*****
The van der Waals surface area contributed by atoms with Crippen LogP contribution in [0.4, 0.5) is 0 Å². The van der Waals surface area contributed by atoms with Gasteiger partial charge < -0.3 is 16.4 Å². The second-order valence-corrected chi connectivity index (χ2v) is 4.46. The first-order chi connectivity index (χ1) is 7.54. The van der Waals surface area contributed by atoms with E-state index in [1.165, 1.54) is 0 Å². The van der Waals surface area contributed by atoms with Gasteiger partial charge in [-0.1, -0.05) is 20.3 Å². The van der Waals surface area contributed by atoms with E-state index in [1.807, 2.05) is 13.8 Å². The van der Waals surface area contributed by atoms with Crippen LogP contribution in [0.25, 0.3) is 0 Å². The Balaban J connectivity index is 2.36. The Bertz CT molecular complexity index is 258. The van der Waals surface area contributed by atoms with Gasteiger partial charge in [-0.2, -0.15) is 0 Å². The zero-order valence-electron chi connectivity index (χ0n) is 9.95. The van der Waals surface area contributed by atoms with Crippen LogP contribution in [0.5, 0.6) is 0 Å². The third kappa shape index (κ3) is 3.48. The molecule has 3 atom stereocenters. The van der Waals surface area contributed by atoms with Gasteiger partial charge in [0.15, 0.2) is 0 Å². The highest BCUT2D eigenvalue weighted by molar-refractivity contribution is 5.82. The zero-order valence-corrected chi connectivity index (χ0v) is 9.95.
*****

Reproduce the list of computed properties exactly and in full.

The van der Waals surface area contributed by atoms with Crippen LogP contribution in [0.4, 0.5) is 0 Å². The van der Waals surface area contributed by atoms with Gasteiger partial charge < -0.3 is 16.4 Å². The second-order valence-corrected chi connectivity index (χ2v) is 4.46. The first-order chi connectivity index (χ1) is 7.54. The van der Waals surface area contributed by atoms with E-state index in [1.165, 1.54) is 0 Å². The van der Waals surface area contributed by atoms with Gasteiger partial charge in [-0.1, -0.05) is 20.3 Å². The van der Waals surface area contributed by atoms with E-state index in [1.807, 2.05) is 13.8 Å². The van der Waals surface area contributed by atoms with Crippen LogP contribution in [0.25, 0.3) is 0 Å². The Balaban J connectivity index is 2.36. The Bertz CT molecular complexity index is 258. The van der Waals surface area contributed by atoms with Gasteiger partial charge in [-0.2, -0.15) is 0 Å². The zero-order valence-electron chi connectivity index (χ0n) is 9.95. The van der Waals surface area contributed by atoms with Crippen LogP contribution in [0.5, 0.6) is 0 Å². The third kappa shape index (κ3) is 3.48. The molecule has 3 atom stereocenters. The van der Waals surface area contributed by atoms with Gasteiger partial charge in [0.15, 0.2) is 0 Å². The highest BCUT2D eigenvalue weighted by molar-refractivity contribution is 5.82. The zero-order valence-corrected chi connectivity index (χ0v) is 9.95.